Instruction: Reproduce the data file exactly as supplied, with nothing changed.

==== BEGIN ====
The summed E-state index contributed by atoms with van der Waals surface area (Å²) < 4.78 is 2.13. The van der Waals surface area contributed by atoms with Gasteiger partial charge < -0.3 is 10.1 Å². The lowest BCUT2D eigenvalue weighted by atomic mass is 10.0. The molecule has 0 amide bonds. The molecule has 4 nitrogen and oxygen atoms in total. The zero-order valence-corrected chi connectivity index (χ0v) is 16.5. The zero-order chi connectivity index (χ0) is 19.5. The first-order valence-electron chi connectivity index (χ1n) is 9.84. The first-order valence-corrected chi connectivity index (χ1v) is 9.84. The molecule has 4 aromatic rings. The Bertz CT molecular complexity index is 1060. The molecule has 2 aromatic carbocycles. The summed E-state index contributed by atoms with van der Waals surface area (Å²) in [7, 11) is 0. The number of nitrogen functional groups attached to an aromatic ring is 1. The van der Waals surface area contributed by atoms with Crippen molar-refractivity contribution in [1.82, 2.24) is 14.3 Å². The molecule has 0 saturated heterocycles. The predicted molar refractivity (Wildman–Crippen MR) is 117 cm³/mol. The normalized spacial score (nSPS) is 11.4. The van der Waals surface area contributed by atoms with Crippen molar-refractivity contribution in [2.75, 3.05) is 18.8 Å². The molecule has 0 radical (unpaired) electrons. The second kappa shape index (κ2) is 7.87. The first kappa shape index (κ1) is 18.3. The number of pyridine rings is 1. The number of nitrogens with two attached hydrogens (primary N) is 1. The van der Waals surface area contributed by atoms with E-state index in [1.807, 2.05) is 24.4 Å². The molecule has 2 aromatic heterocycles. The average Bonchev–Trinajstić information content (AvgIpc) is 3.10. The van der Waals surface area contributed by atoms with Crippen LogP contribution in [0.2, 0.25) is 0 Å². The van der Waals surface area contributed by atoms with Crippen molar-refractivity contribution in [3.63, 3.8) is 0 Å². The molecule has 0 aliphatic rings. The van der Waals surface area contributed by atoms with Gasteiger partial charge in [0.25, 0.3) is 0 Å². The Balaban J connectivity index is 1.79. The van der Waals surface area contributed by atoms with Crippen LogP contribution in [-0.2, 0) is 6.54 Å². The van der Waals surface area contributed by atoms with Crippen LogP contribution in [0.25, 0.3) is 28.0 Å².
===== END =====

The summed E-state index contributed by atoms with van der Waals surface area (Å²) < 4.78 is 2.13. The van der Waals surface area contributed by atoms with Gasteiger partial charge < -0.3 is 10.1 Å². The lowest BCUT2D eigenvalue weighted by atomic mass is 10.0. The molecule has 0 amide bonds. The molecule has 4 nitrogen and oxygen atoms in total. The zero-order valence-corrected chi connectivity index (χ0v) is 16.5. The zero-order chi connectivity index (χ0) is 19.5. The first-order valence-electron chi connectivity index (χ1n) is 9.84. The first-order valence-corrected chi connectivity index (χ1v) is 9.84. The molecule has 4 aromatic rings. The Bertz CT molecular complexity index is 1060. The molecule has 2 aromatic carbocycles. The summed E-state index contributed by atoms with van der Waals surface area (Å²) in [7, 11) is 0. The number of nitrogen functional groups attached to an aromatic ring is 1. The van der Waals surface area contributed by atoms with Crippen molar-refractivity contribution in [1.82, 2.24) is 14.3 Å². The molecule has 0 saturated heterocycles. The predicted molar refractivity (Wildman–Crippen MR) is 117 cm³/mol. The normalized spacial score (nSPS) is 11.4. The van der Waals surface area contributed by atoms with Crippen molar-refractivity contribution in [2.75, 3.05) is 18.8 Å². The molecule has 0 radical (unpaired) electrons. The second kappa shape index (κ2) is 7.87. The first kappa shape index (κ1) is 18.3. The number of pyridine rings is 1. The number of nitrogens with two attached hydrogens (primary N) is 1. The van der Waals surface area contributed by atoms with E-state index in [1.807, 2.05) is 24.4 Å². The molecule has 2 aromatic heterocycles. The average Bonchev–Trinajstić information content (AvgIpc) is 3.10. The van der Waals surface area contributed by atoms with Crippen LogP contribution in [0.2, 0.25) is 0 Å². The van der Waals surface area contributed by atoms with Crippen molar-refractivity contribution in [3.63, 3.8) is 0 Å². The molecule has 0 aliphatic rings. The van der Waals surface area contributed by atoms with Gasteiger partial charge in [0.25, 0.3) is 0 Å². The Balaban J connectivity index is 1.79. The van der Waals surface area contributed by atoms with Crippen LogP contribution in [-0.2, 0) is 6.54 Å². The van der Waals surface area contributed by atoms with Crippen LogP contribution in [0.25, 0.3) is 28.0 Å².